After more than a month of practice, the Redmond High track team is ready to show what it can do.
The Panthers are scheduled to take play host a meet at 3 p.m. Wednesday against Crook County, Madras and Summit. It will be their first all-event meet.
They compete again Saturday at the Sandy Invitational.
The Panthers have some strong performers returning from their 2018 team, most notably Erin Wanamaker, who finished seventh in the long jump at the Class 5A state meet as a freshman. Only one athlete who finished ahead of Wanamaker’s leap of 15 feet, 10.25 inches is back in 5A this season, Katie Kennedy of new Intermountain Conference rival Hood River Valley.
While Wanamaker finished fifth in the long jump in her first event of 2019, she won the discus at the March 21 Crook County Relays with a throw of 113 feet, 10 inches.
That meet was primarily relays, field and throwing events, with the 1,500 meters the only individual race. The Panthers finished fifth of nine teams in girls competition and sixth in boys.
“We actually performed much better than we thought we would,” Redmond coach Tim Conley said. “We had multiple lifetime bests, it was a pretty darn good day.”
Other high-placing girls included Ellie Corwin, who was second in shot put and javelin, and Maya Johnson, who was third in triple jump. For the Redmond boys, Dylan Moss was second in shot put, Gage Garner was fifth in discus and the 4x100 relay team of Justin Kettle, Anthony Spinelli, Carter Chase and Ayden Nicklos was also fifth.
Corwin, a junior, was pleased with her finishes in Prineville, both school records.
“I’m feeling good, I’m really excited for the season,” she said at a practice over spring break last week. “I think we’re really building on the basics, it feels good so far.”
Corwin has a goal to get personal records each meet.
“If I do that, it means I’m consistent,” she said.
Spinelli finished fifth at the 2018 district meet in pole vault as a junior, while Stephen Saucedo was fifth in the long jump as a sophomore and Jaden Robertson was sixth in the high jump as a freshman.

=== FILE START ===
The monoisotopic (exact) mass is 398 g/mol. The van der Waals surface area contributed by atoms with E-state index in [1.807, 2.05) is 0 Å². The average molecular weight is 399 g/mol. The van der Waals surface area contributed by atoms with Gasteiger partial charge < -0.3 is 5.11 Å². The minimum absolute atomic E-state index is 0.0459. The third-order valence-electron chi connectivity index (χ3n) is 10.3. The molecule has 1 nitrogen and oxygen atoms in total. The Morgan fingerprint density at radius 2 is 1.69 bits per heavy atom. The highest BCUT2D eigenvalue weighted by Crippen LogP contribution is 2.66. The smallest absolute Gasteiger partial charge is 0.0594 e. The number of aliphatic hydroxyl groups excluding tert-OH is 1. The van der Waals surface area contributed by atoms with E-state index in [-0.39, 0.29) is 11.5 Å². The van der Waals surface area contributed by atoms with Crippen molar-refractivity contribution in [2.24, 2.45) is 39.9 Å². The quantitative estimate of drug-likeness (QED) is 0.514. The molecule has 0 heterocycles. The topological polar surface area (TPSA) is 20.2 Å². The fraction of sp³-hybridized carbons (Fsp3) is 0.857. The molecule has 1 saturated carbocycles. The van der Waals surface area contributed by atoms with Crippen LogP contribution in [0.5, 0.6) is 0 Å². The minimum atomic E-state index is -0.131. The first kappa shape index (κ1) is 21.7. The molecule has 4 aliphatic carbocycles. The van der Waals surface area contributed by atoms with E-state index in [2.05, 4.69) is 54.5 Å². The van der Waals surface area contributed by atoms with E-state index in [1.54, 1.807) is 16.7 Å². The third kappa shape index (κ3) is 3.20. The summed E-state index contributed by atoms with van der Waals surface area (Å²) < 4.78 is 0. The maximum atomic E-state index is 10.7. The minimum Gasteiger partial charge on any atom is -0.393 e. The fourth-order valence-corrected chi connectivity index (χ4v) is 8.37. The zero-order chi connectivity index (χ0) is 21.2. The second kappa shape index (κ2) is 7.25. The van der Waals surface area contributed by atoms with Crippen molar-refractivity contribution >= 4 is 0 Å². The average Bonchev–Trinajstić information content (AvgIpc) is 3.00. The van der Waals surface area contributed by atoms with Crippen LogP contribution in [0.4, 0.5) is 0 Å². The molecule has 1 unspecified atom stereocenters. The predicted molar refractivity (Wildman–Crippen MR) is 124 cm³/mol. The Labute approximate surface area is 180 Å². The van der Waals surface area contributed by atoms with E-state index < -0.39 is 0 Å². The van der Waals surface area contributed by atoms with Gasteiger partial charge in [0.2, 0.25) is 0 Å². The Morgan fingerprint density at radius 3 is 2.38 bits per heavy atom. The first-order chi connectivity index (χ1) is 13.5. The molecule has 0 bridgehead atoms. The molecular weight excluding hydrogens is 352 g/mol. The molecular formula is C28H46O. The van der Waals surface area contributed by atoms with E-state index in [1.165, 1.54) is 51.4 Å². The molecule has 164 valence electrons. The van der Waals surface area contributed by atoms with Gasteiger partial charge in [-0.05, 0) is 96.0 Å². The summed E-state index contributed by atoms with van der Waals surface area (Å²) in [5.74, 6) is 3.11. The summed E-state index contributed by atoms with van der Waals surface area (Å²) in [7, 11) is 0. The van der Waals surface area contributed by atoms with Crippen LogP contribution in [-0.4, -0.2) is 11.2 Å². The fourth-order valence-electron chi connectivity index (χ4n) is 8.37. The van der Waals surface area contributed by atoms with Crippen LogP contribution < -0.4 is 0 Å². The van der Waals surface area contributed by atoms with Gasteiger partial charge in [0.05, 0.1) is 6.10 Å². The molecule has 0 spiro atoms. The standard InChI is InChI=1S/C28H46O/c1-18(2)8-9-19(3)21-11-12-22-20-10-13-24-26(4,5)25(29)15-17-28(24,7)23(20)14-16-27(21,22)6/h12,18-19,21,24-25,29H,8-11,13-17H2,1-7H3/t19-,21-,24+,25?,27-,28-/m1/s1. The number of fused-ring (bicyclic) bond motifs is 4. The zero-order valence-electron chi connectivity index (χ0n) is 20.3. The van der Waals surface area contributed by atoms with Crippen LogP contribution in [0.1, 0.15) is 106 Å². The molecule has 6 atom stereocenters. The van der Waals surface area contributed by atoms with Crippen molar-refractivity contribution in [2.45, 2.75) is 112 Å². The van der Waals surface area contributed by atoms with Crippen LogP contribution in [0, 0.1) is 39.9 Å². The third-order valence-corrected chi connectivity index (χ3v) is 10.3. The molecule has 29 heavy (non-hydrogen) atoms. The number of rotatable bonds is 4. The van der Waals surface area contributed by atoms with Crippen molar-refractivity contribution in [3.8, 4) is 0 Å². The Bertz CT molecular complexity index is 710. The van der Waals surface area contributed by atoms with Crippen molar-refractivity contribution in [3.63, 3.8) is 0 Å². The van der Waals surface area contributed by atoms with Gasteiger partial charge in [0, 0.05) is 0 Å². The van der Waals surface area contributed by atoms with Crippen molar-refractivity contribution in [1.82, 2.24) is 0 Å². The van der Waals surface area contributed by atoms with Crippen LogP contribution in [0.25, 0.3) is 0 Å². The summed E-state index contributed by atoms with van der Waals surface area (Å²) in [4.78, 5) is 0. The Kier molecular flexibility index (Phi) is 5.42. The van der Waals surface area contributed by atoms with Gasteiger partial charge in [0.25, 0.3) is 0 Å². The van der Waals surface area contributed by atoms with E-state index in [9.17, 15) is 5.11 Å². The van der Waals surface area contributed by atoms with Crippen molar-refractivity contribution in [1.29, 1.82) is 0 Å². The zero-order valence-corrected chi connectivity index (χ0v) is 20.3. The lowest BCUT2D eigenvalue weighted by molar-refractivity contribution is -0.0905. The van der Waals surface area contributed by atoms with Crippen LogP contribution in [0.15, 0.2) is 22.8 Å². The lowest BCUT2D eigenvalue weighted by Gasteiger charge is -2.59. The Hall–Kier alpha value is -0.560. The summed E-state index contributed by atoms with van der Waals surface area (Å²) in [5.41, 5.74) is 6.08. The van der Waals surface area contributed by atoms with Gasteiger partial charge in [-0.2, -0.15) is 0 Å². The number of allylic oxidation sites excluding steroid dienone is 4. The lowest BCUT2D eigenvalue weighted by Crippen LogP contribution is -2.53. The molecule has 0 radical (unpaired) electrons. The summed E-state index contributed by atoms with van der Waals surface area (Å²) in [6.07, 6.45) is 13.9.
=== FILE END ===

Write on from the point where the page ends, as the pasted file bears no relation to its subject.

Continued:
While the boys team has around 35 athletes, compared to 20 girls, the sides are more even competitively than they have been in the past. In 2016, the boys team finished third at the state meet, while the girls didn’t score any points.
“We have a lot of young kids who are going to score a lot of points,” Conley said. “I’d say they’re pretty evenly matched now.”
While the girls are young, they are not newcomers to track, said senior Carly Hall, who competes in long jump, triple jump and the 100 and 200 meters.
“They’re going to be improving,” she said. “They’re not like a new freshman team. They did it in middle school, which is helpful because they know what they’re doing.”
The meets this week will be the first of the season for Redmond’s individual sprinters and middle-distance runners. Conley looks forward to it because, so far, he has little data to look at.
“If they keep the work ethic up they started out with, they’ll be just fine,” he said.
One big difference this year will be the lack of Summit, Bend and Mountain View, which finished 1-2-3 in both the boys and girls district meets last year. On the girls side, those teams went on to take three of the top four spots at state.
This year, the Panthers are capable of placing in every event at the May 17-18 district meet in Prineville, Conley said.
“It will definitely be a little easier, but there are several tough teams in our league,” Conley said. “Crook County is always one of the top teams in 4A, Hood River Valley was first in state when we were third. It’s a competitive league, but I don’t think there’s anybody that’s way out there that we don’t have a chance against”
Most of the Panthers only had a few days of outdoor practice before the relay meet in Prineville. Because of snow covering the track, throwers spent a lot of time in the weight room, before they eventually were able to throw the shot put into the snow, then digging it out.
Runners took advantage of the high school’s long hallways. “As a result, we developed shin splints, because that’s brutal on your shins,” Conley said. “So we’re glad to be out here.”
— Reporter: 541-548-2186, firstname.lastname@example.org